The Redmond, Wash.-based software company has been talking about selling software on a subscription basis for some time, but the change analysts see coming soon could force some of Microsoft's largest customers to rethink how they buy everything from operating systems to office productivity suites.
Under Microsoft's current licensing, large companies contract software purchases under three-year agreements, which they pay for on an annual basis. Under this type of license, known as an "enterprise agreement," they pay for software, such as Office 2000, on a per-user basis.
Under the new plan, companies would continue to contract these agreements for three years, but at the end of the period they would either have to pay again or stop using the software. The change would move Microsoft software buyers from a "perpetual" license to one that is fixed for a period of time.
"If you buy a perpetual license, you own that copy of Office," Gartner analyst Neil MacDonald said. "You pay for it once, and that's it. Non-perpetual means that after three years, you're going to have to pay Microsoft again for that same functionality."
Analysts note that while these enterprise agreements affect Microsoft's largest customers, the open and select agreements for smaller customers are the most common. There are no reports of those licenses being changed.
Changing the enterprise agreement would mean a more even revenue stream for Microsoft, particularly as the company struggles to get companies to upgrade to the newest versions of its software. But for Microsoft's largest customers, the change could greatly increase how much they spend for software over time.
"What people don't realize is you're going to pay Microsoft a monthly bill, the same way you do electricity or water," MacDonald said.
In a Monday research note, UBS Warburg analyst Don Young said he believed Microsoft would soon announce a reduction in or elimination of perpetual licensing.
"We have confirmed with multiple global accounts that Microsoft is now proposing new enterprise agreements that provided a limited three-year software license, unlike the prior perpetual license proposal," he wrote. "In some cases, Microsoft is buying back existing perpetual licenses."
Microsoft spokesman Dan Leach said the company does not comment on rumor or speculation.
"As software has evolved more towards a service, we'll need new licenses, new support, and those things in the future that support those different kinds of models," he said. "Microsoft is always looking for ways to simplify and improve the flexibility of licensing and expand services and support programs."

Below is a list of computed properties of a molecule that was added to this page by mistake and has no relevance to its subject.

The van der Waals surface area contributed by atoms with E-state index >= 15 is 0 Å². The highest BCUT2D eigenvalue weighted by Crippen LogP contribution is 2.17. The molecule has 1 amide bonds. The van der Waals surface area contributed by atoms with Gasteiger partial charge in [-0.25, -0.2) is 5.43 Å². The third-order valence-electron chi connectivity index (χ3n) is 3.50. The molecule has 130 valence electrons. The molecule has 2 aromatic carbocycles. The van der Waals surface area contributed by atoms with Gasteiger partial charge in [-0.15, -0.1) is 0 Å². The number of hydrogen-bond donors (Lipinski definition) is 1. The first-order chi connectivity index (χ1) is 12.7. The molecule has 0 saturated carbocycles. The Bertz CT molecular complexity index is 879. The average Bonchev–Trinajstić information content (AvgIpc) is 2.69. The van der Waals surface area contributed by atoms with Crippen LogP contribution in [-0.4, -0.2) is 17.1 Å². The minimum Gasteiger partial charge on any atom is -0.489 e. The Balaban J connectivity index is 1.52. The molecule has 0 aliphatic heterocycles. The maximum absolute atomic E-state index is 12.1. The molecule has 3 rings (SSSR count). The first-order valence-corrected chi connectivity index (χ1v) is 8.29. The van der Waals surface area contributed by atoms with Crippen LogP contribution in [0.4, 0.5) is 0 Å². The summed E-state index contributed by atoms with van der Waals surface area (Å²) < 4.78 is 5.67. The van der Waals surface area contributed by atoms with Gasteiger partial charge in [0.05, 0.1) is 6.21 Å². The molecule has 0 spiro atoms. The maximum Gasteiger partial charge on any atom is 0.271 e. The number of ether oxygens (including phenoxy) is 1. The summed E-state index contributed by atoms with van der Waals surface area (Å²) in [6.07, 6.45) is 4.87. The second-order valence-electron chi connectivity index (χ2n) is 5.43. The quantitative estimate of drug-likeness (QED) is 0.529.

But he emphasized, "We have no specific changes to announce."
Guernsey Research analyst Chris LeTocq noted that Microsoft already offers three-year subscription programs on a trial basis and for companies requesting it. But the extent of Microsoft's willingness to push companies to pay on a subscription basis is the issue here.
"Three years from now, I think you're going to have a pretty tough time buying a perpetual license from Microsoft for anything," he said.
MacDonald agreed. By taking the limited commitment from an optional to a mandated choice, "Microsoft essentially is forcing the move to subscriptions."
Sources close to Microsoft doubted the company would do away with perpetual licenses, even as it increases subscription revenue.
LeTocq balked at this. "Sure, they can offer perpetual licenses, but priced two, three or four times higher than now, so that no one would want them."
Microsoft's move away from perpetual licenses to a subscription model means the company can "further decouple its software revenue streams from the volatile PC shipment trends," Young wrote. The licensing change would "dramatically enhance the predictability and longevity of its mature businesses while reducing their volatility."
But LeTocq sees a larger problem at work, with Microsoft customers less willing to upgrade to new versions of its products.
"I don't think Microsoft would have been in this spot if the capabilities they offered encouraged people to consistently upgrade," he said. "If you can't get people to upgrade, you do a subscription basis. That essentially says, 'Whether you upgrade or not, you're going to pay me.'"
MacDonald agreed, warning that taking the upgrade choice away from customers "would be public relations disaster" for Microsoft.
Under the existing license programs, "You choose when you want to upgrade," MacDonald said. "A lot of people still use Office 97. Right now, companies choose when they want to make that move to the next version of Office."
By Microsoft's own estimation, about 60 percent of Office customers still run Office 95 or Office 97.
"Microsoft is finding it harder and harder to develop products that compel people to migrate," MacDonald said. "Microsoft built its market share because its products were good enough. But good enough isn't enough to get people to upgrade anymore."
How quickly Microsoft could move on pushing a license change is uncertain, but analysts expect the company will offer a carrot with the stick: pricing.
MacDonald said Microsoft could make the three-year commitments very attractive, "but in three years, what's going to be the cost? Microsoft could dictate what people pay because the switching cost would be so high. Can you imagine someone coming to your office saying, 'Pay me $100,000, or I'm going to pull out all your copies of Microsoft Office.'"